Coming Through! Device Clears Veins Blocked By Clots, Scar Tissue


Coming Through! Device Clears Veins Blocked By Clots, Scar Tissue

By Sara Miller, NoCamels -

The creators of a new treatment for blocked veins say their technology has the potential to revolutionize the treatment for a medical problem that affects millions worldwide but has been largely left unchanged for decades.

Veinway CEO and co-founder Jordan Pollack tells NoCamels that chronic venous disorders – a term covering a gamut of issues from varicose veins to pulmonary embolism – affect just under 10 percent of the global population and can greatly impair overall health and quality of life.

Among these disorders is blocked veins caused by blood clots, including deep vein thrombosis (DVT) – blood clots deep within the body. And successfully unblocking these veins, usually in the legs, has proven to be an unanswered challenge.

Pollack says that healthcare systems are not really set up to deal with patients with this issue, as it has not been a priority for them.

Patients with blood clots, he claims, are often brushed off with compression stockings, which gently squeeze the legs to stimulate blood circulation, or anticoagulants, which thin the blood. Neither of these, he says, is really a permanent or fully effective solution.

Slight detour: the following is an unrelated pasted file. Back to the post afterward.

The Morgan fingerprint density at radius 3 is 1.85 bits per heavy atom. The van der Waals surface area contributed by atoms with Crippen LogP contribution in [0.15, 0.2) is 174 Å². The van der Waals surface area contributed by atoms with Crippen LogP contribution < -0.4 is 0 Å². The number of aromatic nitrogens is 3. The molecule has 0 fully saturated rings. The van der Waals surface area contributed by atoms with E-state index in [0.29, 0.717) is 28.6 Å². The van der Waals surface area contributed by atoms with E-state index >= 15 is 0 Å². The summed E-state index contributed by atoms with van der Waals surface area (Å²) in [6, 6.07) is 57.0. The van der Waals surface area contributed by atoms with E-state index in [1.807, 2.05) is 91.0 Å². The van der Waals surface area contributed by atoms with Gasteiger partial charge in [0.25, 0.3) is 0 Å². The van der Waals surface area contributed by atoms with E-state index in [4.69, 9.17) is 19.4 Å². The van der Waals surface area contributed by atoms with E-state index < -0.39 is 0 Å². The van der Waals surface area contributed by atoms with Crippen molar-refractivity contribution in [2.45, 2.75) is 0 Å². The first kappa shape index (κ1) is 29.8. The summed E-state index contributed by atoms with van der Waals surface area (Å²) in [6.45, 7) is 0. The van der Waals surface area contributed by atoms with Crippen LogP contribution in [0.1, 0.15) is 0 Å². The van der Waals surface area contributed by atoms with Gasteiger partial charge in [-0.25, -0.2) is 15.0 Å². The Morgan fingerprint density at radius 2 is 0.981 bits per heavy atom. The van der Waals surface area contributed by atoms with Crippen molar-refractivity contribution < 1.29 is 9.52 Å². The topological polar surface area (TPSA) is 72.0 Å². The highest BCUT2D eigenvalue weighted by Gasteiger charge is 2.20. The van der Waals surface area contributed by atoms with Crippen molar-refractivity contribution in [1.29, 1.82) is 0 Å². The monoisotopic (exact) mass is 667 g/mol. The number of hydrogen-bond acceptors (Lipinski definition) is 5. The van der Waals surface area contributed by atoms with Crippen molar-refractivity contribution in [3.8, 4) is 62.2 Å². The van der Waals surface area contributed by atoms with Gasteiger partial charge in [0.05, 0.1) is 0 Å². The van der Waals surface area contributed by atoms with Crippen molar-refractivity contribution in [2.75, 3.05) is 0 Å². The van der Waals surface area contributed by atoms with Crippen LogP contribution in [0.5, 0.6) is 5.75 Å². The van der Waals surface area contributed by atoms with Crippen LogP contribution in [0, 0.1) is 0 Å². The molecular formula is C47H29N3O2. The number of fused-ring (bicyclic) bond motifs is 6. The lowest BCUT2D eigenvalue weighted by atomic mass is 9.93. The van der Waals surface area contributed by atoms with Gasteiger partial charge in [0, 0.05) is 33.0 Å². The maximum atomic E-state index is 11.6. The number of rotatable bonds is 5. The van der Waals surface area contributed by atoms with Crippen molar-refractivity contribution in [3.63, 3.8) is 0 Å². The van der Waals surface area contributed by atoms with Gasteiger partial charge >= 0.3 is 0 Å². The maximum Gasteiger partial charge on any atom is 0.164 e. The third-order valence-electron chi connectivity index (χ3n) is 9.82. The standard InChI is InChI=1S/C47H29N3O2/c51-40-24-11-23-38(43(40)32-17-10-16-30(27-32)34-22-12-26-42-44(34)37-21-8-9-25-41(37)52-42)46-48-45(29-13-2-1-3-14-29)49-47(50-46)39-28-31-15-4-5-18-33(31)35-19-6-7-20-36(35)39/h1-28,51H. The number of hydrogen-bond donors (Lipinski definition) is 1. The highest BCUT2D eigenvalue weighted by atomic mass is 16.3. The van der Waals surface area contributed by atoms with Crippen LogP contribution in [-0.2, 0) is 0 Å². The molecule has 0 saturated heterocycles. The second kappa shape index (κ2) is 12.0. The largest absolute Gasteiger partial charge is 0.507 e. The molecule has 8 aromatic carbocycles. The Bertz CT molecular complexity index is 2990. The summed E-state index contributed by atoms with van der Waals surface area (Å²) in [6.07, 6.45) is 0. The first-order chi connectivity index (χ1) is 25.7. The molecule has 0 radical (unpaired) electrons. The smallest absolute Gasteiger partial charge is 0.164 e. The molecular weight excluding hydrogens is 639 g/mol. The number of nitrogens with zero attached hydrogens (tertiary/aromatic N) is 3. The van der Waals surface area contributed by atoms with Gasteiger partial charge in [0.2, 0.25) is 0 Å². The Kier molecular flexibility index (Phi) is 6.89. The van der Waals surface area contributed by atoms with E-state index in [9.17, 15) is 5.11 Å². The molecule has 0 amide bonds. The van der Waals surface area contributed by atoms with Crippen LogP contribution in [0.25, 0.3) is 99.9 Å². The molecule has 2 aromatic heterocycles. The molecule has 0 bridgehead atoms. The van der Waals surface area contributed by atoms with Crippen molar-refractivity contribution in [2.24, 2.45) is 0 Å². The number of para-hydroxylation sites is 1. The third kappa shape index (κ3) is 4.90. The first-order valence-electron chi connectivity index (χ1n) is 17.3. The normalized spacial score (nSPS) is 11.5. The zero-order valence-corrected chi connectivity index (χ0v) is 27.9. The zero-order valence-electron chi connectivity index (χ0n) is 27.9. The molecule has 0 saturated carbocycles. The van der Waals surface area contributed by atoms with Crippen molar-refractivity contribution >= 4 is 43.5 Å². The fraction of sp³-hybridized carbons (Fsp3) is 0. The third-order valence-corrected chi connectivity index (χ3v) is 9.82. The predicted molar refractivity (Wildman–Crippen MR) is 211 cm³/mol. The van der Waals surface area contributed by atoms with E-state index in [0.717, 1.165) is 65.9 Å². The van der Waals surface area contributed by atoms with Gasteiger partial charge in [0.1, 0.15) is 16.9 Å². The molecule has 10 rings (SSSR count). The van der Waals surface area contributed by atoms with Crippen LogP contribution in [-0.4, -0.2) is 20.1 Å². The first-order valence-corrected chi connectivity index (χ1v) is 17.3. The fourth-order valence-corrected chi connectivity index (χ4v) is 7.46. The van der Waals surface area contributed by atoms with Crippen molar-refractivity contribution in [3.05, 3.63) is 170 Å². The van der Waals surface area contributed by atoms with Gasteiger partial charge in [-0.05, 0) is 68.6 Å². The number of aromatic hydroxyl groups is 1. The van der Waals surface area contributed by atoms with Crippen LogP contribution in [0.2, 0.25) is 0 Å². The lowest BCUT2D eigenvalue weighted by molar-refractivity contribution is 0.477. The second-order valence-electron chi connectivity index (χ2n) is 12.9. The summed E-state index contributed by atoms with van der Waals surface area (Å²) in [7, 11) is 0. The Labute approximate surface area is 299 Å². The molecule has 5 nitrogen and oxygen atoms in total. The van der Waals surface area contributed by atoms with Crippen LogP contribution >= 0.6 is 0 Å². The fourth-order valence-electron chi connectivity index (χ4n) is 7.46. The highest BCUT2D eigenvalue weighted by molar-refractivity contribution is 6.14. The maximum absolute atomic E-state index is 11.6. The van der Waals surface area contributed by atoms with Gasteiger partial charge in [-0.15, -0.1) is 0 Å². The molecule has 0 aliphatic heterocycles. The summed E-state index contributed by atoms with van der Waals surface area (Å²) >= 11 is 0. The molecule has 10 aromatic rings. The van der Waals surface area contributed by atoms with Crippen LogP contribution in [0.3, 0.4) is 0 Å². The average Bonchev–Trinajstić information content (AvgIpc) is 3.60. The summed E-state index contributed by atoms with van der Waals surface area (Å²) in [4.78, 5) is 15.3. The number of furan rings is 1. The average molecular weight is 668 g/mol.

Indeed, the US Center for Advanced Cardiac and Vascular Interventions says that stockings do not actually dislodge already formed clots, while top American hospital the Mayo Clinic says that blood thinners do reduce the risk of clotting but cannot prevent it altogether.

These blood clots have to be treated within two to three weeks, Pollack explains. After that, the clot transforms into scar tissue made up of collagen, a protein found throughout the body, and fibrin, an unyielding substance formed from the fibrinogen protein in the blood.

“You no longer have a vein essentially,” Pollack says.

When clinicians do try invasive intervention by inserting a stent to clear a clot, he explains, they use the same technique as for a blocked artery.

“But it’s a completely different procedure than in the arteries,” he says. “Trying to place a stent is often an exercise in futility and definitely frustration.”

Pollack tells NoCamels that physicians are simply not using the right tools to deal with blood clots, and are in fact still using methods from the 1980s – such as guide wires and balloons – to traverse the blood clot and open up the vein.

“I’ve seen a lot of MacGyver-like improvisations,” he says, referring to the ‘80s TV action hero known for his ad hoc solutions.

“I’ve seen all kinds of craziness because nobody’s given them the right tools that they need to be successful.”

He explains that for the past three or four decades, interventional vascular medicine has focused on arterial disorders, which have more immediate and serious ramifications than venous disorders.

“Veins are often called the forgotten vessels,” he says.

Veinway’s solution is called Traversa, a catheter-based device that uses proprietary technology to be more flexible than other incarnations and which is uniquely designed to deal with blocked veins.